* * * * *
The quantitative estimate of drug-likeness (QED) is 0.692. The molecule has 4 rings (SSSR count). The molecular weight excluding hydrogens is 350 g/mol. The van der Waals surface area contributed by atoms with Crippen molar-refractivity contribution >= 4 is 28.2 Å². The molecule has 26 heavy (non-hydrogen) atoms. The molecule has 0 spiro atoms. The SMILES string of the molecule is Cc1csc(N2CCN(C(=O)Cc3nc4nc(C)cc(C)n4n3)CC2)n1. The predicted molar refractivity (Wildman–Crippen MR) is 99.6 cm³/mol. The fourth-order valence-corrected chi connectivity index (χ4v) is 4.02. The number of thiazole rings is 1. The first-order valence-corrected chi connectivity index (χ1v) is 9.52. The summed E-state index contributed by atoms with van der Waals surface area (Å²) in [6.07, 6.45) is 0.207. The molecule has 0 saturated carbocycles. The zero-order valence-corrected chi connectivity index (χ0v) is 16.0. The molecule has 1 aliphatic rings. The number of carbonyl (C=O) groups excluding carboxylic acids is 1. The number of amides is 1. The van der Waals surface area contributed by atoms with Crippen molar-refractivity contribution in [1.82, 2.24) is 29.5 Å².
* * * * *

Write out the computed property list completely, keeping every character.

The quantitative estimate of drug-likeness (QED) is 0.692. The molecule has 4 rings (SSSR count). The molecular weight excluding hydrogens is 350 g/mol. The van der Waals surface area contributed by atoms with Crippen molar-refractivity contribution >= 4 is 28.2 Å². The molecule has 26 heavy (non-hydrogen) atoms. The molecule has 0 spiro atoms. The SMILES string of the molecule is Cc1csc(N2CCN(C(=O)Cc3nc4nc(C)cc(C)n4n3)CC2)n1. The predicted molar refractivity (Wildman–Crippen MR) is 99.6 cm³/mol. The fourth-order valence-corrected chi connectivity index (χ4v) is 4.02. The number of thiazole rings is 1. The first-order valence-corrected chi connectivity index (χ1v) is 9.52. The summed E-state index contributed by atoms with van der Waals surface area (Å²) in [6.07, 6.45) is 0.207. The molecule has 0 saturated carbocycles. The zero-order valence-corrected chi connectivity index (χ0v) is 16.0. The molecule has 1 aliphatic rings. The number of carbonyl (C=O) groups excluding carboxylic acids is 1. The number of amides is 1. The van der Waals surface area contributed by atoms with Crippen molar-refractivity contribution in [1.82, 2.24) is 29.5 Å².